I’m just filming the screen and holding up the controller in front of it, so that both the character on the screen and the controller are visible. I then tap the jump button repeatedly 30 times. When done, I import the video into Premiere Pro (any video editing software should do) and analyze the video frame by frame, counting the number of frames between each button press and when the character jumps. Filming in 60 fps is not ideal, since it gives room for a pretty large error. However, with around 30 attempts, a clear trend usually develops, where most of the values are the same and some are +1 frame or -1 frame. Also, if you’re using an LCD screen, analyze the screen closely. Due to pixel response times, you can sometimes just make out the screen starting to change.

Oh I see, so your are holding the controller so that you can identify the moment when the button is depressed. Hmm, I wonder if I could do a similar test based on sound? I have an x-arcade stick that makes a very audible “boing” when the button is pressed. And SMB has a unique jumping sound that occurs at the moment that mario jumps. It should be possible to sample audio at a much higher rate than video so that I can get over the nyquist rate. Then it would just be a matter of spectrum analyzing. Since retroarch syncs audio/video frames, wouldn’t this be viable?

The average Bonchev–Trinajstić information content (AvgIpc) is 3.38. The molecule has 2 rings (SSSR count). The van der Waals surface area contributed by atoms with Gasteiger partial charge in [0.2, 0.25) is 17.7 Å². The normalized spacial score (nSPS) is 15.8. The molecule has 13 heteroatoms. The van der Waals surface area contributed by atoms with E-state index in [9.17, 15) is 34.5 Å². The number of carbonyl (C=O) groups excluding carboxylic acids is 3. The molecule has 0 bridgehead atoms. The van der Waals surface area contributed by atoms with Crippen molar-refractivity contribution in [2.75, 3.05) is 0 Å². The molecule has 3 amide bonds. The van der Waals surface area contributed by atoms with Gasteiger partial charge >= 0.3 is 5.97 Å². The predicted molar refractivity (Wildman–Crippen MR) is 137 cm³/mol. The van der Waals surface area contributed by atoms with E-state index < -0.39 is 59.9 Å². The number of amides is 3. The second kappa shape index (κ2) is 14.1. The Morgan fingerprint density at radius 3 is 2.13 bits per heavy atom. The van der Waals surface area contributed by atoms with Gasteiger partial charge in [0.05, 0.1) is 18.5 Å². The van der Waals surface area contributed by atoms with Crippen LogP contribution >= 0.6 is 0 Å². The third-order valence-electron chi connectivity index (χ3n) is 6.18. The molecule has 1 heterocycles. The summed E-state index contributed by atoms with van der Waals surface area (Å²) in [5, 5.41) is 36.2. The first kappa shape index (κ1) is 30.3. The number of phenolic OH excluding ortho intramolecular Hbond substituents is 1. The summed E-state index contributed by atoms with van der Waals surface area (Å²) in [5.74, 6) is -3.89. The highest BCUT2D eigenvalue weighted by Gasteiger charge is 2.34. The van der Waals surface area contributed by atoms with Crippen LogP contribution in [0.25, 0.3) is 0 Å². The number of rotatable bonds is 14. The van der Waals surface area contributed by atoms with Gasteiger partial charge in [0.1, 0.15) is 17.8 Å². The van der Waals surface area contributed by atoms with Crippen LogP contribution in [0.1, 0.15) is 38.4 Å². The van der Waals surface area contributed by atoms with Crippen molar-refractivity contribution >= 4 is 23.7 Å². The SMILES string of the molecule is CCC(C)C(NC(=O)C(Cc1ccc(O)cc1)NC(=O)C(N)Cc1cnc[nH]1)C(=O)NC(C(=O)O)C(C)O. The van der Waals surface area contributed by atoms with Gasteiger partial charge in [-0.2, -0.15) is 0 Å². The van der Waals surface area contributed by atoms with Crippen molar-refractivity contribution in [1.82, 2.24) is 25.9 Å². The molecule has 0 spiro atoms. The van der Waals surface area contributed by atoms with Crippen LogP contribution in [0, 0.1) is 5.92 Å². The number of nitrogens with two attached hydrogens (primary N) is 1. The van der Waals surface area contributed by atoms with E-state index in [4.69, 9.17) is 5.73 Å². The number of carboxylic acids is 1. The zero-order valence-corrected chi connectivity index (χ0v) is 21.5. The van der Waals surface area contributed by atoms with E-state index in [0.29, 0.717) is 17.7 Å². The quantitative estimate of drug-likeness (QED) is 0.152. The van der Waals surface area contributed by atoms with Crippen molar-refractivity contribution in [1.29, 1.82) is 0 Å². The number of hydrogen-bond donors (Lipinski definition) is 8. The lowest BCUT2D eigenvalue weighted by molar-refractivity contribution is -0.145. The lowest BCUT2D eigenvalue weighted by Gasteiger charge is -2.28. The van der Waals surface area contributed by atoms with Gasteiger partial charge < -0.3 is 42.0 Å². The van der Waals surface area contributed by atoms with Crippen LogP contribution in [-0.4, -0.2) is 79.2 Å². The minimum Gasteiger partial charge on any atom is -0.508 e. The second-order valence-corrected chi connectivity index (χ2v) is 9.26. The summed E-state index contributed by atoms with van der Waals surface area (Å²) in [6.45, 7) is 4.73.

Audio typically runs at a higher latency than video. You can use JACK in linux to get it pretty low but 16-32+ ms is typical (I think 64 ms is the default but that’s generous and can usually be reduced). It’s probably best to compare audio latency and video latency separately, but it’s worthwhile to try dropping your audio latency as far as you can until you get crackling.

So that is 1-2 frames and also it will vary by OS so it would confound analysis then? If latency is a setting can’t I just subtract the latency setting from the time between events? i.e., (t2 - t1) - 64ms= input lag?

I don’t think the comparison would be reliable, since they’re processed differently both in RetroArch and in the OS. Again, I think it’s worthwhile to test it and get your audio latency as low as possible, as well, but it’s not going to be a reliable indication of input latency.